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US Apologizes to Japan for Diplomat's Okinawa Remarks


U.S. Assistant Secretary of State Kurt Campbell speaks to the media upon his arrival at Narita international airport, March 9, 2011.

U.S. Assistant Secretary of State Kurt Campbell speaks to the media upon his arrival at Narita international airport, March 9, 2011.

A senior U.S. diplomat has apologized to Japan on behalf of the United States for remarks in which a subordinate reportedly referred to the people of Okinawa as "lazy" and its politicians guilty of "extortion."

U.S. Assistant Secretary of State Kurt Campbell spoke late Wednesday in Japan at the start of a two-day visit.

He said the comments attributed to State Department official Kevin Maher do not reflect the views of the U.S. government. Campbell said he will extend formal apologies Thursday to Japanese officials.

Maher is the State Department's Director of Japan Affairs. His remarks were reportedly made off-the-record during a meeting in Washington in December with a group of students. They were widely carried in Japanese media and based on notes taken by the students.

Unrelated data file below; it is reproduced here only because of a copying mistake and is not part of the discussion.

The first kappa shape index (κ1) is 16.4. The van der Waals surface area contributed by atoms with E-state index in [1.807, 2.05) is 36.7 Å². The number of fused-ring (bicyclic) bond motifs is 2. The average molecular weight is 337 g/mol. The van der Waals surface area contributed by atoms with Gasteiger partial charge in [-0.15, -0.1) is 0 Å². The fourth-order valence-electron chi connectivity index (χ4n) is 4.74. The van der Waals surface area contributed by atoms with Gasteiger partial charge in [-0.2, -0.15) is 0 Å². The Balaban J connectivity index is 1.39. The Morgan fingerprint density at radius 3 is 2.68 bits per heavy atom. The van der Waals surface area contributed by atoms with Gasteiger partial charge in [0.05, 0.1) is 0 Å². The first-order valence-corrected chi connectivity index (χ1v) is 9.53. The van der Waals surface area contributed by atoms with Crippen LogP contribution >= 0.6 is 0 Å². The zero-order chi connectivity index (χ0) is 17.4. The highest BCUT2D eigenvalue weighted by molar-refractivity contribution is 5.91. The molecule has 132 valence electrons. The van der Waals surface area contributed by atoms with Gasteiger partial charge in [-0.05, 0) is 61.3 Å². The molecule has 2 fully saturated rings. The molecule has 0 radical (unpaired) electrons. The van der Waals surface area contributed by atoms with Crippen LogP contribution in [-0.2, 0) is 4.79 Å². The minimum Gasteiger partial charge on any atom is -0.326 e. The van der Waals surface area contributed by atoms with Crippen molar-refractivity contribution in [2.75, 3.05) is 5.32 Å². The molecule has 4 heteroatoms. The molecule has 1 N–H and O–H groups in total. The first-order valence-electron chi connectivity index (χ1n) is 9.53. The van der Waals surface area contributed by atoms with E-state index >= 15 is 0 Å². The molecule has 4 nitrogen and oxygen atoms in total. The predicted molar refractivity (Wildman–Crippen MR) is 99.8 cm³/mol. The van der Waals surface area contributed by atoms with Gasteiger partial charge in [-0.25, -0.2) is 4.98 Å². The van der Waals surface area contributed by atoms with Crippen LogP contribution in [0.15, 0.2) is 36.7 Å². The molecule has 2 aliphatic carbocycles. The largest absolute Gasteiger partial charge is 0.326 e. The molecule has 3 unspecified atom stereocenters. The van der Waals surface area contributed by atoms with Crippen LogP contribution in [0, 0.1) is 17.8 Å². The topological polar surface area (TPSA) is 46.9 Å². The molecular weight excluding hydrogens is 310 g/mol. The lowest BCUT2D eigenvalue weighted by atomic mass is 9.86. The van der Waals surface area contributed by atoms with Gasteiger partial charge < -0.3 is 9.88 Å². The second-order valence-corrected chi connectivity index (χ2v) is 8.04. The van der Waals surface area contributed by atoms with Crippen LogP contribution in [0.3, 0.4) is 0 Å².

The comments sparked angry reactions from Okinawa residents and officials in Tokyo. The Asahi daily newspaper said local Okinawan lawmakers unanimously passed a resolution condemning the reported comments and demanding an apology.

Okinawa hosts more than half of the 47,000 U.S. military personnel stationed in Japan -- despite vocal opposition from many residents who complain of noise, aircraft safety risks and occasional crimes by some of the Americans.

Some information for this report was provided by AFP.

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